1977 Topps #159 Bernie Carbo
When it comes to dime boxes, I can get a little crazy.
That's probably the understatement of the year.
I'm not in denial about it, though. I know how revved up I get at the simple sight of a dime box. I guess I'm a "dime box dork".
Perhaps the best example of my intensity towards dime boxes can be characterized by this Bernie Carbo card.
Last summer, one of the local flea markets was hosting former Chicago Bear Shaun Gayle as an autograph guest. To promote it, a mini-card show was held in the area where Gayle would be signing later in the day.
I made sure to go before Gayle appeared. I didn't have much interest in meeting him, plus I figured I'd have most of the show to myself before the autograph seekers showed up.
While there was a decent chunk of football memorabilia, much of it was just your basic baseball card show. Over the years, I've found that smaller shows tend to have about the same amount of vendors with dime boxes than the bigger ones. That's possibly because of the cheaper price for tables and the fact that people usually don't show up with tons of cash for the smaller shows. (Although the larger shows do tend to have better dime boxes overall.)
One of the first tables I saw had a dime box. After grabbing a couple stacks of cards and not finding much, I decided to pass and go on to the next table.
The show ended up being unbelievably good. Almost every table had a dime box. I even plucked over 200 cards from a 12/$1 box at one of the tables. Another table had a bunch of early '80s Donruss and Fleer cards for a dime a piece. I had a field day at that one, as there's a lot of great cards from those sets that fly under the radar.
As I was walking out of the card show area, I saw that first table again. The table that I had previously passed on after coming up empty on a few stacks of cards. I still had a few bucks left, so I figured I'd give it another shot.
It turned out to be the best decision I made all day.
I must've just had bad luck on the first couple piles of cards I'd previously looked at, because I was pulling cards left and right from that dime box the second time around. There were some great recent cards inside (including a couple rookies of once-top prospect Andy LaRoche for my collection of his), but the best part about it was the vintage.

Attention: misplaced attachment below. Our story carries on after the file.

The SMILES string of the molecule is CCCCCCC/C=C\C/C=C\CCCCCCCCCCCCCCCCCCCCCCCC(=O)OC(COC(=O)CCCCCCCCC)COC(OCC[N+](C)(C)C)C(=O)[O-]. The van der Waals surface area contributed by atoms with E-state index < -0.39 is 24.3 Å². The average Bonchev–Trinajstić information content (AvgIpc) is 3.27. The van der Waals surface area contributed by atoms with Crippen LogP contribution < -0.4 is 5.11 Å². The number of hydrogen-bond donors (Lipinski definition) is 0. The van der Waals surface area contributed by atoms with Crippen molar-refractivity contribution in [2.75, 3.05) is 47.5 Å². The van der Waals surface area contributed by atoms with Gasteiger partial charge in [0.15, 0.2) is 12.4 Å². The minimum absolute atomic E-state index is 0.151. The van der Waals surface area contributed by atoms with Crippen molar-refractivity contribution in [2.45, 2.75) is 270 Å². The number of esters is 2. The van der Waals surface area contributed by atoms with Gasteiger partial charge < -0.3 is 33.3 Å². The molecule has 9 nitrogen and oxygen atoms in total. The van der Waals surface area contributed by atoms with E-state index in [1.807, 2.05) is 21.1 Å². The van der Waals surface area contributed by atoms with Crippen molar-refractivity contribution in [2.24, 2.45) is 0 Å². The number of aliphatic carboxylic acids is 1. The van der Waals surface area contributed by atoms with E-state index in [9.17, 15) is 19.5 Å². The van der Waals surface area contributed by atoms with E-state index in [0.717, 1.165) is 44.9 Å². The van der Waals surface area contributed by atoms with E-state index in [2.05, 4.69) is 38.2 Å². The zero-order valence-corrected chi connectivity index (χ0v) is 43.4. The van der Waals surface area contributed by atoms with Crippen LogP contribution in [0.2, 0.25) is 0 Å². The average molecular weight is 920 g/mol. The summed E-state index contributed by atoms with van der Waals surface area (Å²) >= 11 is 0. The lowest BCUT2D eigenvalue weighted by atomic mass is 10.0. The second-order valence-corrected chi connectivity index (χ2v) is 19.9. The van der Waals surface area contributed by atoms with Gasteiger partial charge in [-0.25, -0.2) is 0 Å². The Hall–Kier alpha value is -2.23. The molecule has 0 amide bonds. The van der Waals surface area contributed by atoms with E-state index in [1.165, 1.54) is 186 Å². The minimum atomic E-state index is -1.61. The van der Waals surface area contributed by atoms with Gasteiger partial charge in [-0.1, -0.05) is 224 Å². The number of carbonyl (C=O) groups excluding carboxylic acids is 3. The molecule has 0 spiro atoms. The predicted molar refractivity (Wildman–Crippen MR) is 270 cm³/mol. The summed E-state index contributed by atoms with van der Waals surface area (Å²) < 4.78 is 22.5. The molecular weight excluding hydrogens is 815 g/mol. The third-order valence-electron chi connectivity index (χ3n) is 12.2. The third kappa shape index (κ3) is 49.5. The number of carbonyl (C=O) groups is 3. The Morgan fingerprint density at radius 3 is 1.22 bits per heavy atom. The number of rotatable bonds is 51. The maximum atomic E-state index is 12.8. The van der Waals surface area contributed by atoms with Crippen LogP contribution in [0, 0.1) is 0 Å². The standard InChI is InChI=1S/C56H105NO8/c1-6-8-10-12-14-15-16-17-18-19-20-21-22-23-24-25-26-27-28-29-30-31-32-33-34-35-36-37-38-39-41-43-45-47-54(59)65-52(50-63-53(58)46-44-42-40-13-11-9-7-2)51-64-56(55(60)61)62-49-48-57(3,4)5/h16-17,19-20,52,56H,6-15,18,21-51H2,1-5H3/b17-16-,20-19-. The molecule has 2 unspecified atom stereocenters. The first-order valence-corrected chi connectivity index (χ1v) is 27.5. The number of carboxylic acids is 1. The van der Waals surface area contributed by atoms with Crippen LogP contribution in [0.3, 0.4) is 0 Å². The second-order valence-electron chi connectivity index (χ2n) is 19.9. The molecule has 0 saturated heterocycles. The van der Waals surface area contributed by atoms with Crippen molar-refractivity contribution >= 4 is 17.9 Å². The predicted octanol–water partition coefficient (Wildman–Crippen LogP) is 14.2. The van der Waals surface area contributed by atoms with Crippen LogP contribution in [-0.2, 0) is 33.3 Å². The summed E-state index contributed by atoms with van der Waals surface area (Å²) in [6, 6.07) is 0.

There was an entire row of mid/late '70s vintage inside the 3200-count box that I had somehow missed before. I nabbed a '77 Topps Dennis Eckersley, a '77 Bert Campaneris, and Hostess cards of greats such as Willie McCovey and Steve Garvey, all for a dime a piece.
But with names like "Eck" and "Stretch", my personal highlight from the box might come as a surprise to a lot of collectors.
A 1977 Topps Bernie Carbo.
I'd actually been looking for the card for a while. I'm a big fan of Carbo's for reasons I'm not entirely sure of, and his '77 issue was the only one of his in a Brewers uniform.
It might have been my biggest score of the day.
I own every single Topps card of Carbo from his playing days, everything from his 1970 Topps rookie to his final card in 1979. Mark Fidrych is the only other player I can say that about, at least off the top of my head. (Greg Luzinski is close, as I'm only missing his '81 Topps Traded issue.)
So what exactly did the Carbo card characterize?
If I see a good dime box, I have to look through every single card inside. I did it with the 12/$1 boxes I mentioned earlier (two 3200-count boxes). I did it with the box of '80s Fleer and Donruss cards. And I did it with the box that contained the Carbo as well.
I went back to that table because the inkling that I might be leaving behind something huge kept tugging at me. It's a good thing I did, obviously.
I could've left behind the Carbo and never known.
I've spent a good hour digging through dime boxes at single tables over the years. As was the case with a table at a show this past November that had three 3200-count dime boxes, and a quarter box of the same size. And some quarter vintage to the side, to top it all off.
But I looked through all of it.
The mystery of what might be inside is what draws me to dime boxes. The thought that I might be missing a future "white whale" is something I can't bring myself to pass up.
They're probably my favorite thing about the hobby. You could sit me down in front of a dozen dime boxes, and I'd still go through them all. Finding those "gems" is the most rewarding feeling I've ever experienced in this hobby.
I never get sick of it, and I never will.